chit5384

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Apr 26, 2006
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Anyone apply to this last year and get accepted? I'm curious about the applicant pool, stats-wise. Anyone insight on these programs would be greatly appreciated, thanks!
 

Rabbit Hole

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Dec 29, 2009
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Anyone apply to this last year and get accepted? I'm curious about the applicant pool, stats-wise. Anyone insight on these programs would be greatly appreciated, thanks!
Response may be low because the integrated program is really new. As far as stats go, try looking at the match data tables on the NRMP website?

Maybe you can find more info here:
VascularWeb - Society for Vascular Surgery
 

darjeeling14

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Sep 18, 2009
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From my perspective the interview pool was very high caliber. Many of the applicants came from well known school with established vascular surgery divisions. I do believe that everyone who matched had well known vascular surgery programs at their home institution.

Several also had involvement in the SVS Student Section - I would recommend that anyone interested in applying to the integrated programs and have the means attend the SVS meeting in June in Boston - you will get the chance to have face time with attendings from mostly all of the programs as well as with the residents. (and they definitely will remember this!)

Many people that I interviewed with had done electives at one of the sites with integrated programs. Vascular Surgery is a very small close-knit world and most attendings know each other.

By the third interview or so most applicants knew each other at the interviews.

As far as interviews granted by each institution it ranged from just several people (especially if they had an internal candidate) to about 30. The average number was about 22-25 - each PD stated that they interviewed people who they thought would match at A vascular surgery position and there were 22 positions. However, I think they also assumed (as did I) that most applicants applied to all (or almost all) of the programs. I was amazed to find out that there were many applicants that applied to only a handful of programs.

If you would like any specifics on programs, feel free to PM me.
 

Guile

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To the OP: it's safe to say they were very competitive stats-wise. I would also venture a guess that all of them had letters from powerhouses in the field. For something this small, rocking step 1 and having good grades isn't enough. They want a letter from someone they know and have shared drinks with at ACS.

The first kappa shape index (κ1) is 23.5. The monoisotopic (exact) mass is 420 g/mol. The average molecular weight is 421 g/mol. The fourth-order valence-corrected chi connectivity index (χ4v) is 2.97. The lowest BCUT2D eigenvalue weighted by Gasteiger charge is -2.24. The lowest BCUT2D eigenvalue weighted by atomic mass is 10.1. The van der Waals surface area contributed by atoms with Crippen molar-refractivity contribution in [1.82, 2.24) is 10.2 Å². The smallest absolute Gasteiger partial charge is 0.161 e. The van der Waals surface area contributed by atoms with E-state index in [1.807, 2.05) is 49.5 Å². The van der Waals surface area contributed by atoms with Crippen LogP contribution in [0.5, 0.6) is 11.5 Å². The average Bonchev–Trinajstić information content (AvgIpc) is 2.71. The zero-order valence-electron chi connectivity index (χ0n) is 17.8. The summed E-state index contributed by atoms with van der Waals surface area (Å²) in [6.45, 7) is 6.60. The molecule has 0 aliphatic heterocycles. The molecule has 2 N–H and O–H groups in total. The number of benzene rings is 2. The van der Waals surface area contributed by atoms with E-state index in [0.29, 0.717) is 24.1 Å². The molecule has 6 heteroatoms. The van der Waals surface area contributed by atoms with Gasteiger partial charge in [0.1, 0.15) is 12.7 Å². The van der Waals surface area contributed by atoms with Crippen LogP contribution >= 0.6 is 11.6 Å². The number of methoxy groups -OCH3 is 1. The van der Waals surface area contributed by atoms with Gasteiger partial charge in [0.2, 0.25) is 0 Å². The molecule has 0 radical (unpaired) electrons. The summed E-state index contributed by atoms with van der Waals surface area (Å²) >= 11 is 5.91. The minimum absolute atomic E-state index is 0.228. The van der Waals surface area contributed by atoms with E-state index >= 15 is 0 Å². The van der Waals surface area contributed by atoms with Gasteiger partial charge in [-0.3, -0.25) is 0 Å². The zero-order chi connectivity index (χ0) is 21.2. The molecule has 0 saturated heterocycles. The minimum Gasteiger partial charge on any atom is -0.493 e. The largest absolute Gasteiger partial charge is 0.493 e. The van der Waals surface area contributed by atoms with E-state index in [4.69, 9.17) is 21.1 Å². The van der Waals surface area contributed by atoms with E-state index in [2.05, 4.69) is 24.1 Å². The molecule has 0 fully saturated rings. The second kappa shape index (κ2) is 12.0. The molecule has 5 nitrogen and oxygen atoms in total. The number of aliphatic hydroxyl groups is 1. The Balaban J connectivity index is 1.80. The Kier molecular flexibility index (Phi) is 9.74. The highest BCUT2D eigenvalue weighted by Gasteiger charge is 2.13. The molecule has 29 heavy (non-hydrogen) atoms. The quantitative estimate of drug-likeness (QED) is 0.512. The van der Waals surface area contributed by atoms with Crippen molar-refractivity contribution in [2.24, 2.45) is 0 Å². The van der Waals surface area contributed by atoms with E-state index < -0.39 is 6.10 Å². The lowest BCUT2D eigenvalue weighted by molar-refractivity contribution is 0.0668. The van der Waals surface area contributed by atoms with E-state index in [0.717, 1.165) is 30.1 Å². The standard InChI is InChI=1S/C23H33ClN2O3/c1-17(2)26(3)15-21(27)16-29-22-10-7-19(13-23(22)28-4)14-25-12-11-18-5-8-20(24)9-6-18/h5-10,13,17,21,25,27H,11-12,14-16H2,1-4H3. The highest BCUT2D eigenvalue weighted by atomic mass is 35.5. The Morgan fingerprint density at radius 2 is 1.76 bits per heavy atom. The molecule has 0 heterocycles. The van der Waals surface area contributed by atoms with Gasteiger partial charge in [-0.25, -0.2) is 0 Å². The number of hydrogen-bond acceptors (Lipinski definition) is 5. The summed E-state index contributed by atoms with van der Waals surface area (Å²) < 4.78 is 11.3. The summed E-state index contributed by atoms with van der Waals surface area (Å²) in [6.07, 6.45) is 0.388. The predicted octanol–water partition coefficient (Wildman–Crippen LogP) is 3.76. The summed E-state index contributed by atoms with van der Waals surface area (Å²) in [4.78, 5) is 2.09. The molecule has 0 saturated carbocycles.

darjeeling14, you seem to know a lot about these programs. Did you match in one? I'm curious how a medical student gets a good enough feel about vascular surgery as a third year student to apply for the integrated program. What about vascular surgery attracted you to it so early on?
 

darjeeling14

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I think that an interest in vascular surgery is comparable to an interest in any other surgical subspecialty (i.e. ENT, ophtho etc) especially since the development of integrated vascular programs. I also think that since these programs have started more medical school institutions are exposing students to vascular surgery or providing it as an optional elective.

I was first exposed to vascular surgery during my 3rd year general surgery clerkship as our general surgeons did most of the vascular work (at my home program we don't have a dedicated vascular division). I followed that up with an elective in vascular surgery at another institution. Between these two experiences and talking with other vascular surgeons as well as general surgery residents interested in vascular I got a good feel for the field.

My interest in vascular surgery is very similar to the reasons cited in the study presented by Stanford. It was a combination of the patient population that I would like to take care of and the operative and medical management that a vascular surgeon can utilize to help their patients. The endovascular cases, complex open vascular cases and the hybrid cases are fascinating for me.

I was interested in the integrated programs because I felt that the integrated vascular programs provide a well-rounded approach to vascular disease that you may or may not get in general surgery training or a vascular fellowship. Many places included a month of cardiology, hematology, and/or vascular medicine to provide residents with a comprehensive yet thorough understanding of vascular medicine. Their general surgery rotations were also arranged in a fashion that allowed residents to learn the appropriate skill set for vascular surgery. They included endocrine surgery (to learn neck dissection), GI surgery months (to learn the skills for operating in the abdomen and prepare for any complications that may be necessary during a vascular case i.e. small bowel resection). They also excluded other electives that would not be pertinent to vascular surgery practice in the future (i.e. ortho, urology that many surgery programs incorporate). I liked that it was a very intensive curriculum that was set up at many places.

However, do realize that no one has completed an integrated program as of yet. I have heard rumors that there have been some places that have had some attrition as residents have found out that vascular surgery is not for them. But also these are just rumors and I have nothing that confirms this.